Rebel Group M23 Allegedly Responsible for Civilian Deaths
(New York) – Amnesty International today called on the United Nations Security Council to pressure the Rwandan government to stop providing support for the M23 armed group in the Democratic Republic of the Congo’s North Kivu province.
The United Nations and authorities in eastern Congo say Rwanda has backed the non-state armed group M23, which has driven back the Congolese government army in a determined offensive over the last few days.
Although this is a claim denied by officials in the Rwandan capital Kigali, a U.N. report last month provided substantial evidence that senior Rwandan officials have backed the M23 armed group, led by Bosco Ntaganda, a former general in the Congolese army who is under an International Criminal Court arrest warrant.
"While redeploying U.N. troops to Goma to protect civilians is a positive step, the situation in the North Kivu is so tense, it has the potential to turn into a regional conflict if the international community does not take urgent measures," said Aster van Kregten, Amnesty International’s deputy director for Africa.
The armed group named themselves the M23 after a failed peace agreement signed on 23 March 2009. The M23 defected from the Congolese army in April this year amid pressure on the government to arrest General Ntaganda.
Amnesty International has received reports from numerous sources that M23 is using heavy artillery and is forcibly recruiting civilians. According to credible sources, two civilians were killed by the M23 in Bunagana on Sunday when they refused to join the group, while two other civilians were killed during the fighting that ensued.
Although Rwanda appears to have breached a UN arms embargo, the UN Security Council has done nothing to put pressure on the country to end its support for the M23.
"The Council must condemn the reported breach of the UN arms embargo by Rwanda and take concrete measures to prevent any further violations of human rights or international humanitarian law," van Kregten said. "The recent violence in North Kivu has already led to human rights abuses against civilians and any escalation in the violence will place civilians at further risk."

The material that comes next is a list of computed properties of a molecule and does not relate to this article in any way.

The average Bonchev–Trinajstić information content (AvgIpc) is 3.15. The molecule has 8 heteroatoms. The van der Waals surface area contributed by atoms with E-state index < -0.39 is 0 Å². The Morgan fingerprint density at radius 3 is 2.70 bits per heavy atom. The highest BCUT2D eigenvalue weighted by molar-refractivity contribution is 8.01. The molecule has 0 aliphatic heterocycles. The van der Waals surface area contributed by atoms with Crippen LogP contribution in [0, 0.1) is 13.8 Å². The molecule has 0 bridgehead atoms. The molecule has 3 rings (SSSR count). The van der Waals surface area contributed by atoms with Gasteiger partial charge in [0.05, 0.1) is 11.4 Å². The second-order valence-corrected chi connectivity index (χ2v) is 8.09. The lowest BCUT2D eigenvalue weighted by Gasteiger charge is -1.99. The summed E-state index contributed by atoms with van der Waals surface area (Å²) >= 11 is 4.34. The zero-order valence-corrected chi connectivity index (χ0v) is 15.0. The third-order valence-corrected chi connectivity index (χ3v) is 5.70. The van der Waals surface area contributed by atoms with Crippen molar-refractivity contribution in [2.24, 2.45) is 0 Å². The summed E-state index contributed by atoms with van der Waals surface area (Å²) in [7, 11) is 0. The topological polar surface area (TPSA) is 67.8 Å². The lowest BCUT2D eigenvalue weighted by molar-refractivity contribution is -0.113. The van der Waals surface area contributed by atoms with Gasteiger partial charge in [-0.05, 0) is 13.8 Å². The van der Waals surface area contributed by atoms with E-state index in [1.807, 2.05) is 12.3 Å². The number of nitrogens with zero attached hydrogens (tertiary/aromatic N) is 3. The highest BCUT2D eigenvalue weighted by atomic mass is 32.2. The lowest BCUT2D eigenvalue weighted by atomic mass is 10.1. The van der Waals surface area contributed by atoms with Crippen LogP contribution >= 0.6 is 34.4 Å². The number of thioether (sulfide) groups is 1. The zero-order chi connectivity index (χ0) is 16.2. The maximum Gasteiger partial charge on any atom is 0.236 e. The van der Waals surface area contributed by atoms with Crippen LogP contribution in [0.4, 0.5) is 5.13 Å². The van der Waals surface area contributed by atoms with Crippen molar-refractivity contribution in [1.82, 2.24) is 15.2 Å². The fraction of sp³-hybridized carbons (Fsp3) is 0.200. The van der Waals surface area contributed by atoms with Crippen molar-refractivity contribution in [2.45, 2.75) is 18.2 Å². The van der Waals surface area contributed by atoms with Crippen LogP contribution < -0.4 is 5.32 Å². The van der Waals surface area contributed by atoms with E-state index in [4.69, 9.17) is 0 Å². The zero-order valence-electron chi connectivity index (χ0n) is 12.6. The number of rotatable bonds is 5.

The United Nations Organization Stabilization Mission (MONUSCO) in the DRC has a robust mandate which allows the use of "all necessary means, including deadly force," to protect civilians under imminent threat of physical violence.
Despite this, MONUSCO has been unable to adequately protect civilians and help restore calm to the volatile North Kivu region and has instead focused on providing technical support to the poorly trained Congolese army.
Although MONUSCO has a presence in the region, the M23 captured the strategic towns of Rutshuru and Kiwanja over the weekend without facing any opposition from the UN forces. Recent reports also indicate that the Democratic Forces for the Liberation of Rwanda (FDLR) - whose leaders are believed to have taken part in the 1994 genocide in Rwanda - and other armed groups such as the Mai Mai are also in Rutshuru territory, increasing the fear of violence against civilians.
"The future of the eastern Congolese people now mainly lies in the hands of the UN Security Council. It’s crucial that MONUSCO now uses its mandate to effectively protect civilians,” van Kregten said.
Amnesty International is a Nobel Peace Prize-winning grassroots activist organization with more than 3 million supporters, activists and volunteers in more than 150 countries campaigning for human rights worldwide. The organization investigates and exposes abuses, educates and mobilizes the public, and works to protect people wherever justice, freedom, truth and dignity are denied.